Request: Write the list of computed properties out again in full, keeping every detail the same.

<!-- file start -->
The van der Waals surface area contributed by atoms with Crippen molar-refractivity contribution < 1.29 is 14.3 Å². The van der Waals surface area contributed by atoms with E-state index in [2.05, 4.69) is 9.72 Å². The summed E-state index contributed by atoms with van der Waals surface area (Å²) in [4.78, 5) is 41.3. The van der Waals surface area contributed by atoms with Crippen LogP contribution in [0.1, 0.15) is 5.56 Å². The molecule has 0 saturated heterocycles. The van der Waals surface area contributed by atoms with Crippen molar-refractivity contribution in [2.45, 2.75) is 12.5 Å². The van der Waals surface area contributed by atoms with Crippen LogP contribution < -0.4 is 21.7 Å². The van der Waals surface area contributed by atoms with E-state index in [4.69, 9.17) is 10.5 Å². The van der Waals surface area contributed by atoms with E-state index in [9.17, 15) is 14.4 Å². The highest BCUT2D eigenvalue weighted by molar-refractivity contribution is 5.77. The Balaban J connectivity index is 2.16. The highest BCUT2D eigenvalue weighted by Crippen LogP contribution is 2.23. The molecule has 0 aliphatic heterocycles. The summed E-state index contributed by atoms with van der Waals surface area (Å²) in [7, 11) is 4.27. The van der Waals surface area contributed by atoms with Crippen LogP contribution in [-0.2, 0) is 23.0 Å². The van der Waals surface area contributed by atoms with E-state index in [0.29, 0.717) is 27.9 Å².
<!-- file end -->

The van der Waals surface area contributed by atoms with Crippen molar-refractivity contribution < 1.29 is 14.3 Å². The van der Waals surface area contributed by atoms with E-state index in [2.05, 4.69) is 9.72 Å². The summed E-state index contributed by atoms with van der Waals surface area (Å²) in [4.78, 5) is 41.3. The van der Waals surface area contributed by atoms with Crippen LogP contribution in [0.1, 0.15) is 5.56 Å². The molecule has 0 saturated heterocycles. The van der Waals surface area contributed by atoms with Crippen molar-refractivity contribution in [2.45, 2.75) is 12.5 Å². The van der Waals surface area contributed by atoms with Crippen LogP contribution < -0.4 is 21.7 Å². The van der Waals surface area contributed by atoms with E-state index in [4.69, 9.17) is 10.5 Å². The van der Waals surface area contributed by atoms with E-state index in [9.17, 15) is 14.4 Å². The highest BCUT2D eigenvalue weighted by molar-refractivity contribution is 5.77. The Balaban J connectivity index is 2.16. The highest BCUT2D eigenvalue weighted by Crippen LogP contribution is 2.23. The molecule has 0 aliphatic heterocycles. The summed E-state index contributed by atoms with van der Waals surface area (Å²) in [7, 11) is 4.27. The van der Waals surface area contributed by atoms with Crippen LogP contribution in [-0.2, 0) is 23.0 Å². The van der Waals surface area contributed by atoms with E-state index in [0.29, 0.717) is 27.9 Å².